We’re now six weeks into a mammoth federal election campaign, one of our longest on record. With such a drawn out campaign, everyone from voters to politicians are starting to exhibit some election fatigue.
So when Sammy J’s Playground Politics first aired on Monday June 13, it was a breath of fresh air for everyone. A hilarious cross between Playschool and the ABC’s veteran political program Insiders, the online series subtly makes fun of current Aussie politics with a healthy dose of childish humour. If Sammy J isn’t playing with his good pal Average Voter, he’s setting up miniature Q&A play sets, baking minority government cakes, or explaining that sometimes you have to “compromise your core beliefs to placate the hard right of a party.”
Australian television has a long tradition of satirising the country’s politicians. During the noughties The Chaser team became infamous for their pranks and humorous jabs at politicians, while shows like The Weekly with Charlie Pickering and Shaun Micallef’s Mad as Hell have filled the satirical niche more recently.
Yet Sammy J brings something new to the political satire platform. Best known for his stand-up comedy routines with his puppet partner Randy, Sammy J’s friendly voice and dorky good looks make it easy to forget he’s not a full-time children’s entertainer. Catchy musical numbers have always been a part of Sammy J and Randy’s routine though, so perhaps it’s no wonder Sammy J fits so well into his role in Playground Politics.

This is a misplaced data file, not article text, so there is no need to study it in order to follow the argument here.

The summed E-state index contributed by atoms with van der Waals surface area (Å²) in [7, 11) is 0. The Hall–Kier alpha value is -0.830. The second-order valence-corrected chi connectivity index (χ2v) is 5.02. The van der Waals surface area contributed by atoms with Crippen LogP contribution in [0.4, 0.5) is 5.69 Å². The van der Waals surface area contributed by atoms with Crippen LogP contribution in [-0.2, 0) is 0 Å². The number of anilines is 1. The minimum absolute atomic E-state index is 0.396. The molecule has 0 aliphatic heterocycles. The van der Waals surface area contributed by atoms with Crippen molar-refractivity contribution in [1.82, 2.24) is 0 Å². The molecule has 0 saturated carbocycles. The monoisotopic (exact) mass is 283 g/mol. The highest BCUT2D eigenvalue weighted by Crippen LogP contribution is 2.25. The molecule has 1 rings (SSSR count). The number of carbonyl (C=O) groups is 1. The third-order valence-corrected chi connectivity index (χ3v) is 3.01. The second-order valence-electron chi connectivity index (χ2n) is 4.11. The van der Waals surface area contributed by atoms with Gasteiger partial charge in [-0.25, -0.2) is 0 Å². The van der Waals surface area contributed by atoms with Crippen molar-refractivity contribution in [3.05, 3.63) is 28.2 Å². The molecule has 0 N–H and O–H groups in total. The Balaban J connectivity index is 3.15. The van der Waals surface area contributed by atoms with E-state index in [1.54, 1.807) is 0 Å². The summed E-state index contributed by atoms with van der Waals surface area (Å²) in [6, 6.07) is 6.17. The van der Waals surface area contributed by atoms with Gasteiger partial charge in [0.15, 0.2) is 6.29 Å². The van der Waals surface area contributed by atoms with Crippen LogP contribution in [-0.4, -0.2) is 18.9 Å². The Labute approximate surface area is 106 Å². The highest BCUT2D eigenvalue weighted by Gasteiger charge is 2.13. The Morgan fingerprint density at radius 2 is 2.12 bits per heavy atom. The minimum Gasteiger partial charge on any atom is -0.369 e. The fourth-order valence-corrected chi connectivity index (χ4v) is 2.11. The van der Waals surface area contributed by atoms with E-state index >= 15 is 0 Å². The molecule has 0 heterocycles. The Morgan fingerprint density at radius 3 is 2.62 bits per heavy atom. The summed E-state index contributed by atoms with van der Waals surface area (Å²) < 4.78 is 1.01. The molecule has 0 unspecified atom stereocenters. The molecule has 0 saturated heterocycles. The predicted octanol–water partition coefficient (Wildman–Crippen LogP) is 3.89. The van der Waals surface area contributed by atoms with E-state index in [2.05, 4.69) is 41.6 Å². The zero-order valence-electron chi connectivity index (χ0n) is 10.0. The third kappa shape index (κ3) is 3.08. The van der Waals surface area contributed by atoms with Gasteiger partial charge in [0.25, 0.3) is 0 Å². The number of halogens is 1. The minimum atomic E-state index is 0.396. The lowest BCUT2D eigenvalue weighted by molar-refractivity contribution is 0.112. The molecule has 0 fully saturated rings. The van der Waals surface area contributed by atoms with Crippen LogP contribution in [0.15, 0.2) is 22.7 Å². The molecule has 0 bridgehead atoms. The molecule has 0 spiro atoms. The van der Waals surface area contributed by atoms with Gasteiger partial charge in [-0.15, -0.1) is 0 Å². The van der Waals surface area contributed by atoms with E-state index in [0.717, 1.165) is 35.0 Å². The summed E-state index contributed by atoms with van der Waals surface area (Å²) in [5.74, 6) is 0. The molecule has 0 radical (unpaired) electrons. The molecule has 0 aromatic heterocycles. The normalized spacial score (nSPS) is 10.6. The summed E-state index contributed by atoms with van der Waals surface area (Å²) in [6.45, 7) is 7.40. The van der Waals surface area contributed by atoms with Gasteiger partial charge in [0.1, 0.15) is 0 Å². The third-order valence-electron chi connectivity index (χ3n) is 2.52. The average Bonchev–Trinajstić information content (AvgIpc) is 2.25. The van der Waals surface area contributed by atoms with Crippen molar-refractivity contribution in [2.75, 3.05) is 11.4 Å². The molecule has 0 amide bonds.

To be honest, however, it’s slightly worrying how easily current election issues fit into the narrative of children’s television programming. You’ll laugh when Sammy J invites you to make housing bubbles with him (all you need is low interest rates, rampant negative gearing and the tears of a first home buyer), and then cry a little over the truth of it. As Sammy J puts it,
“There’s never been a more exciting time to be a small fabric doll that strongly resembles Malcolm Turnbull.”
Sammy J’s Playground Politics airs at 5pm on ABC iview every Monday-Friday until the election on July 2.